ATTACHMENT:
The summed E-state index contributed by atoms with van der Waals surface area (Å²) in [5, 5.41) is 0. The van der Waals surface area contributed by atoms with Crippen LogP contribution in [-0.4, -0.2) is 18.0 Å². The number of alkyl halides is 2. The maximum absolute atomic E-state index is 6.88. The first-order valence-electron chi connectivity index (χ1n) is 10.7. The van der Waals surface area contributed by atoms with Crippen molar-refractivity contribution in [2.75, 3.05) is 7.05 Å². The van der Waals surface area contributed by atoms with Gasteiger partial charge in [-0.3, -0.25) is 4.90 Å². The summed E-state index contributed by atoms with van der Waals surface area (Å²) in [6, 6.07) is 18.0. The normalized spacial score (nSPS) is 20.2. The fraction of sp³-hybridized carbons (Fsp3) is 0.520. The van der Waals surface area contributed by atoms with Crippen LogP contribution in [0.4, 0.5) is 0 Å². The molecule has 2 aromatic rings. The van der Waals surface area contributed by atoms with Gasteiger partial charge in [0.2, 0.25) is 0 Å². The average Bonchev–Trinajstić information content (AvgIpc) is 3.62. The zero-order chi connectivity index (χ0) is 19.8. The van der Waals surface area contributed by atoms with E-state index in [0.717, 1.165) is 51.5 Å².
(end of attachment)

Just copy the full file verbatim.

The summed E-state index contributed by atoms with van der Waals surface area (Å²) in [5, 5.41) is 0. The van der Waals surface area contributed by atoms with Crippen LogP contribution in [-0.4, -0.2) is 18.0 Å². The number of alkyl halides is 2. The maximum absolute atomic E-state index is 6.88. The first-order valence-electron chi connectivity index (χ1n) is 10.7. The van der Waals surface area contributed by atoms with Crippen molar-refractivity contribution in [2.75, 3.05) is 7.05 Å². The van der Waals surface area contributed by atoms with Gasteiger partial charge in [-0.3, -0.25) is 4.90 Å². The summed E-state index contributed by atoms with van der Waals surface area (Å²) in [6, 6.07) is 18.0. The normalized spacial score (nSPS) is 20.2. The fraction of sp³-hybridized carbons (Fsp3) is 0.520. The van der Waals surface area contributed by atoms with Crippen LogP contribution in [0.4, 0.5) is 0 Å². The molecule has 2 aromatic rings. The van der Waals surface area contributed by atoms with Gasteiger partial charge in [0.2, 0.25) is 0 Å². The average Bonchev–Trinajstić information content (AvgIpc) is 3.62. The zero-order chi connectivity index (χ0) is 19.8. The van der Waals surface area contributed by atoms with E-state index in [0.717, 1.165) is 51.5 Å².